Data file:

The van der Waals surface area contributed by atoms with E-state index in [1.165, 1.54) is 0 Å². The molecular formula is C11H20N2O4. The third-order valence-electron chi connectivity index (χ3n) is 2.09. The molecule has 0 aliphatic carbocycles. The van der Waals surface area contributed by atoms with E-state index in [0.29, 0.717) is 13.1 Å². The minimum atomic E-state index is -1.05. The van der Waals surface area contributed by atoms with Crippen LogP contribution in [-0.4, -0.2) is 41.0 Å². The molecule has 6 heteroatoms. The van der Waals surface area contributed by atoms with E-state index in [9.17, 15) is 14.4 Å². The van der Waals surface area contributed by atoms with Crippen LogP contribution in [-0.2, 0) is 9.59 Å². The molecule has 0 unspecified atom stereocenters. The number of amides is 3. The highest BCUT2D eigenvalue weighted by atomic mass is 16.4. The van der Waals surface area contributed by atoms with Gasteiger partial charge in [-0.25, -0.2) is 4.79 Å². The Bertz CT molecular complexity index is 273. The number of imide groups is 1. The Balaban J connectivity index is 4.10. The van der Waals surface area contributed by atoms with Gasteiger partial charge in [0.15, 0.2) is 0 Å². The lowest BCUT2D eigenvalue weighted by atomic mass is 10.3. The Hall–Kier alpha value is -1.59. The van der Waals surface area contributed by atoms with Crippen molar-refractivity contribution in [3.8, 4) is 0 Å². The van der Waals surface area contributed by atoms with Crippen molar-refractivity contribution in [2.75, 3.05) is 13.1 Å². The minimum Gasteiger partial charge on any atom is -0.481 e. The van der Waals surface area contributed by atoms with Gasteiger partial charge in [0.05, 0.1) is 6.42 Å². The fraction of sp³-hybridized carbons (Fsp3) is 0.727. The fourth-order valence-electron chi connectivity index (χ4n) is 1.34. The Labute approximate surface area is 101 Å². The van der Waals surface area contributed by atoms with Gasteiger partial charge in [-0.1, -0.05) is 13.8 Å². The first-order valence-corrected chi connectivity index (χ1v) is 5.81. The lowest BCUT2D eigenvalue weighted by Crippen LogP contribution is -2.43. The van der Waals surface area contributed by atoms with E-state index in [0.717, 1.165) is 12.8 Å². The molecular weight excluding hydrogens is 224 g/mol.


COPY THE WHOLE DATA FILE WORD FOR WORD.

The van der Waals surface area contributed by atoms with E-state index in [1.165, 1.54) is 0 Å². The molecular formula is C11H20N2O4. The third-order valence-electron chi connectivity index (χ3n) is 2.09. The molecule has 0 aliphatic carbocycles. The van der Waals surface area contributed by atoms with E-state index in [0.29, 0.717) is 13.1 Å². The minimum atomic E-state index is -1.05. The van der Waals surface area contributed by atoms with Crippen LogP contribution in [-0.4, -0.2) is 41.0 Å². The molecule has 6 heteroatoms. The van der Waals surface area contributed by atoms with E-state index in [9.17, 15) is 14.4 Å². The van der Waals surface area contributed by atoms with Crippen LogP contribution in [-0.2, 0) is 9.59 Å². The molecule has 0 unspecified atom stereocenters. The number of amides is 3. The highest BCUT2D eigenvalue weighted by atomic mass is 16.4. The van der Waals surface area contributed by atoms with Gasteiger partial charge in [-0.25, -0.2) is 4.79 Å². The Bertz CT molecular complexity index is 273. The number of imide groups is 1. The Balaban J connectivity index is 4.10. The van der Waals surface area contributed by atoms with Gasteiger partial charge in [0.15, 0.2) is 0 Å². The lowest BCUT2D eigenvalue weighted by atomic mass is 10.3. The Hall–Kier alpha value is -1.59. The van der Waals surface area contributed by atoms with Crippen molar-refractivity contribution in [3.8, 4) is 0 Å². The van der Waals surface area contributed by atoms with Crippen molar-refractivity contribution in [2.75, 3.05) is 13.1 Å². The minimum Gasteiger partial charge on any atom is -0.481 e. The van der Waals surface area contributed by atoms with Gasteiger partial charge in [0.05, 0.1) is 6.42 Å². The fraction of sp³-hybridized carbons (Fsp3) is 0.727. The fourth-order valence-electron chi connectivity index (χ4n) is 1.34. The Labute approximate surface area is 101 Å². The van der Waals surface area contributed by atoms with Gasteiger partial charge in [-0.1, -0.05) is 13.8 Å². The first-order valence-corrected chi connectivity index (χ1v) is 5.81. The lowest BCUT2D eigenvalue weighted by Crippen LogP contribution is -2.43. The van der Waals surface area contributed by atoms with E-state index in [0.717, 1.165) is 12.8 Å². The molecular weight excluding hydrogens is 224 g/mol.